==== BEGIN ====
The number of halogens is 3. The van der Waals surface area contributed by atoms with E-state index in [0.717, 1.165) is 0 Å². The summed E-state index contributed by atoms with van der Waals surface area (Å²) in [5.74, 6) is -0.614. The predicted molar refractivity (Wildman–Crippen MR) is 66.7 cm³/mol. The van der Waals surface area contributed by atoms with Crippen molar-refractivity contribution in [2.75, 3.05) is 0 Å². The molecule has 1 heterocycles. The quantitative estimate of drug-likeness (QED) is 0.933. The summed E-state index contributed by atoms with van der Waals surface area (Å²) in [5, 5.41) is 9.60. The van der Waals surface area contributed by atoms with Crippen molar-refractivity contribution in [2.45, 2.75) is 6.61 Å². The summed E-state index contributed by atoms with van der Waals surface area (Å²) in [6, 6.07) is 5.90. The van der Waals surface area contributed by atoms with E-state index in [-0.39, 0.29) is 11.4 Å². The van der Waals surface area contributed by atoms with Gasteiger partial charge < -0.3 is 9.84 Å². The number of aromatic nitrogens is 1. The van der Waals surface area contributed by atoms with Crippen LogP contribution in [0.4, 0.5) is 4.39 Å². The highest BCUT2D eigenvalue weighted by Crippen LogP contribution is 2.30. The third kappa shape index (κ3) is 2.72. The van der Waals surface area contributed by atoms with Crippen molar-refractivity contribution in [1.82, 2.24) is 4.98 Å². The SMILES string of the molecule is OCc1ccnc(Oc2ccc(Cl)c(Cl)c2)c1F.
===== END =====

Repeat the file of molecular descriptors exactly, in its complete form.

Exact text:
The number of halogens is 3. The van der Waals surface area contributed by atoms with E-state index in [0.717, 1.165) is 0 Å². The summed E-state index contributed by atoms with van der Waals surface area (Å²) in [5.74, 6) is -0.614. The predicted molar refractivity (Wildman–Crippen MR) is 66.7 cm³/mol. The van der Waals surface area contributed by atoms with Crippen molar-refractivity contribution in [2.75, 3.05) is 0 Å². The molecule has 1 heterocycles. The quantitative estimate of drug-likeness (QED) is 0.933. The summed E-state index contributed by atoms with van der Waals surface area (Å²) in [5, 5.41) is 9.60. The van der Waals surface area contributed by atoms with Crippen molar-refractivity contribution in [2.45, 2.75) is 6.61 Å². The summed E-state index contributed by atoms with van der Waals surface area (Å²) in [6, 6.07) is 5.90. The van der Waals surface area contributed by atoms with E-state index in [-0.39, 0.29) is 11.4 Å². The van der Waals surface area contributed by atoms with Gasteiger partial charge < -0.3 is 9.84 Å². The number of aromatic nitrogens is 1. The van der Waals surface area contributed by atoms with Crippen LogP contribution in [0.4, 0.5) is 4.39 Å². The highest BCUT2D eigenvalue weighted by Crippen LogP contribution is 2.30. The third kappa shape index (κ3) is 2.72. The van der Waals surface area contributed by atoms with Crippen molar-refractivity contribution in [1.82, 2.24) is 4.98 Å². The SMILES string of the molecule is OCc1ccnc(Oc2ccc(Cl)c(Cl)c2)c1F.